All the fun of one of Neil Simon’s best Broadway plays makes its way happily from stage onto cinema screens under the guidance of director Robert Moore in 1979. Simon’s autobiographical Broadway hit is all about his courtship and second marriage (hence the title) to his real-life wife Marsha Mason.
The movie is boosted enormously by Mason’s lovely performance as Jennie Malone, a recently divorced actress who enjoys a life chapter two with widowed novelist George Schneider (James Caan) whose wife has just died. George’s brother Leo (Joseph Bologna) gives him Jennie’s number and they hit it off. But then the memory of George’s first wife becomes a big issue.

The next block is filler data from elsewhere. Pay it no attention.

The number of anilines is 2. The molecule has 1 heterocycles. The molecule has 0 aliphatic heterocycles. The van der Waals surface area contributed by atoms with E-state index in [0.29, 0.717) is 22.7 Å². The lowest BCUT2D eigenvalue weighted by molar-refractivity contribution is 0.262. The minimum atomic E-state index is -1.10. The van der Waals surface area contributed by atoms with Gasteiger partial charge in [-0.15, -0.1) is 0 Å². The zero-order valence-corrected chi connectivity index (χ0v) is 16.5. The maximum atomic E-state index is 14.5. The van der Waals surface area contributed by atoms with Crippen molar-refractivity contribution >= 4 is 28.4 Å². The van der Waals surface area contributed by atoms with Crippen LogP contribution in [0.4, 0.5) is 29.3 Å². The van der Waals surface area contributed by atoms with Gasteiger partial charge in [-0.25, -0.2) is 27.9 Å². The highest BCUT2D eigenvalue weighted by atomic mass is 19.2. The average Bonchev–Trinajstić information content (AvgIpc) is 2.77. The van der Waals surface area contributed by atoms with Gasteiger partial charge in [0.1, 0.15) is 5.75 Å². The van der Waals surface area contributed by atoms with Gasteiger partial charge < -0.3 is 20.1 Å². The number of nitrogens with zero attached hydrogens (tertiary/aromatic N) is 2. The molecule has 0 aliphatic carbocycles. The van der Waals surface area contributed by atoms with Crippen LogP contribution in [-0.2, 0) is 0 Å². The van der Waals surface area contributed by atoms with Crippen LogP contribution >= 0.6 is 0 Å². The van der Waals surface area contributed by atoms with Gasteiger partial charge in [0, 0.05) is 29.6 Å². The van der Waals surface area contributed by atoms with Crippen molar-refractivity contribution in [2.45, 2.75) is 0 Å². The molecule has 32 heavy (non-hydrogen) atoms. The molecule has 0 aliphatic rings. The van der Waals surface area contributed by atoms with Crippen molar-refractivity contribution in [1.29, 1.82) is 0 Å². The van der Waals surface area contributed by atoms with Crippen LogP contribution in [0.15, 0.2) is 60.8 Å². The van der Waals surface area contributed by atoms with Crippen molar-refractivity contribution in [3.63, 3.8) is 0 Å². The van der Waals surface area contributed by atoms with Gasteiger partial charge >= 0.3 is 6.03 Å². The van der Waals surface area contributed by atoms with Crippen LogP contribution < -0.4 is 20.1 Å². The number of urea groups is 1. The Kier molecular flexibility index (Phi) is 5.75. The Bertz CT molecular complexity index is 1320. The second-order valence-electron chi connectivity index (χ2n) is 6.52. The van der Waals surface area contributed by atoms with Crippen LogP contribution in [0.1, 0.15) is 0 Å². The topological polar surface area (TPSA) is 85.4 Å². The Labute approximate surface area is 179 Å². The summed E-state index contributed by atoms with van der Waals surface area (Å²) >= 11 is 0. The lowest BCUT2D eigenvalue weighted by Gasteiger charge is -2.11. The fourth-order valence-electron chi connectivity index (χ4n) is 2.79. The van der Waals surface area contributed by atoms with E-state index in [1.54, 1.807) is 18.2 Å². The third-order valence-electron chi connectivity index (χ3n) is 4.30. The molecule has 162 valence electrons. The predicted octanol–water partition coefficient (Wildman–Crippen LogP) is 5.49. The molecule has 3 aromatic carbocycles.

Mason is a screen-grabber in this Best Actress Oscar-nominated turn, and Caan, though oddly cast and not in the same league, overcomes his evident lack of ease and discomfort to be agreeably lively and give a sturdy, believable performance.
Despite the presence of such comic luminaries as Bologna, Valerie Harper, Alan Fudge, Judy Farrell and Debra Mooney, nobody else other than Caan and Mason gets much of a look-in. The great thing is that Simon’s dialogue is both unerringly true and funny, as well as thoughtful.
It is based on the early part of Simon’s marriage to his second wife Mason, but isn’t it a little uncomfortable to set your life out as a comedy show? In any case it is definitely quality entertainment, though it wasn’t a hit of The Goodbye Girl (1977, also with Mason) proportions and the play was a shade better on stage.
Mason has four Best Actress Oscar nominations to her credit.
Barefoot in the Park (1967) was based on the first early weeks of Simon’s first marriage to Joan Baim.
© Derek Winnert 2016 Classic Movie Review 4300
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